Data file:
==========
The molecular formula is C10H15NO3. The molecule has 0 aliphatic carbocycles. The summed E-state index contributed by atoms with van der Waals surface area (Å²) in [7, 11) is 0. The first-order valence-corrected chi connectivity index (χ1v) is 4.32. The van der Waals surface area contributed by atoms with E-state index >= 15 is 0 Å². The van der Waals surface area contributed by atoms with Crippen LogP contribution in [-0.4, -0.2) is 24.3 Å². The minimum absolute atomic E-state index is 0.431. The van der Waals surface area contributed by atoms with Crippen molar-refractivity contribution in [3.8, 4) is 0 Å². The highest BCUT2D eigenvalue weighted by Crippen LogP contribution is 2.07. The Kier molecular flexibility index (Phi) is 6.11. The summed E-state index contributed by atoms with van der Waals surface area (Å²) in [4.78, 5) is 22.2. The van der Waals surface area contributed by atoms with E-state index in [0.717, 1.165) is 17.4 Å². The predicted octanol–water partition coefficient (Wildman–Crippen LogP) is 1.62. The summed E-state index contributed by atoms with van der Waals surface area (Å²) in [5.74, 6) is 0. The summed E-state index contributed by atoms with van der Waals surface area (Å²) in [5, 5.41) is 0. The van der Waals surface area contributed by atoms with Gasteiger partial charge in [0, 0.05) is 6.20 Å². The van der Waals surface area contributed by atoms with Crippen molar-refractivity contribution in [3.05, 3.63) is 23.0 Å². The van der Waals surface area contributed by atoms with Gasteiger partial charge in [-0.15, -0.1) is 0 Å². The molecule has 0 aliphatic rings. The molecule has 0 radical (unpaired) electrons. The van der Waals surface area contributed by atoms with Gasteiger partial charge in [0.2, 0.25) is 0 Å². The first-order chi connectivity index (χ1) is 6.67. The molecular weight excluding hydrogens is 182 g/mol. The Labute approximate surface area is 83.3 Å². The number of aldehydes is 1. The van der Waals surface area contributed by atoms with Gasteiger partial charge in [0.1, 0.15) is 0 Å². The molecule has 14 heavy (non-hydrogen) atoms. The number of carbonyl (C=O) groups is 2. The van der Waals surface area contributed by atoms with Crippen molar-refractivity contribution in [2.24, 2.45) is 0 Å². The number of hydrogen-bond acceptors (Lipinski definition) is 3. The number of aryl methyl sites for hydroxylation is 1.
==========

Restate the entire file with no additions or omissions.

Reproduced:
The molecular formula is C10H15NO3. The molecule has 0 aliphatic carbocycles. The summed E-state index contributed by atoms with van der Waals surface area (Å²) in [7, 11) is 0. The first-order valence-corrected chi connectivity index (χ1v) is 4.32. The van der Waals surface area contributed by atoms with E-state index >= 15 is 0 Å². The van der Waals surface area contributed by atoms with Crippen LogP contribution in [-0.4, -0.2) is 24.3 Å². The minimum absolute atomic E-state index is 0.431. The van der Waals surface area contributed by atoms with Crippen molar-refractivity contribution in [3.8, 4) is 0 Å². The highest BCUT2D eigenvalue weighted by Crippen LogP contribution is 2.07. The Kier molecular flexibility index (Phi) is 6.11. The summed E-state index contributed by atoms with van der Waals surface area (Å²) in [4.78, 5) is 22.2. The van der Waals surface area contributed by atoms with E-state index in [0.717, 1.165) is 17.4 Å². The predicted octanol–water partition coefficient (Wildman–Crippen LogP) is 1.62. The summed E-state index contributed by atoms with van der Waals surface area (Å²) in [5.74, 6) is 0. The summed E-state index contributed by atoms with van der Waals surface area (Å²) in [5, 5.41) is 0. The van der Waals surface area contributed by atoms with Gasteiger partial charge in [0, 0.05) is 6.20 Å². The van der Waals surface area contributed by atoms with Crippen molar-refractivity contribution in [3.05, 3.63) is 23.0 Å². The van der Waals surface area contributed by atoms with Gasteiger partial charge in [-0.15, -0.1) is 0 Å². The molecule has 0 aliphatic rings. The molecule has 0 radical (unpaired) electrons. The van der Waals surface area contributed by atoms with Gasteiger partial charge in [0.2, 0.25) is 0 Å². The first-order chi connectivity index (χ1) is 6.67. The molecular weight excluding hydrogens is 182 g/mol. The Labute approximate surface area is 83.3 Å². The number of aldehydes is 1. The van der Waals surface area contributed by atoms with Gasteiger partial charge in [0.1, 0.15) is 0 Å². The molecule has 14 heavy (non-hydrogen) atoms. The number of carbonyl (C=O) groups is 2. The van der Waals surface area contributed by atoms with Crippen molar-refractivity contribution in [2.24, 2.45) is 0 Å². The number of hydrogen-bond acceptors (Lipinski definition) is 3. The number of aryl methyl sites for hydroxylation is 1.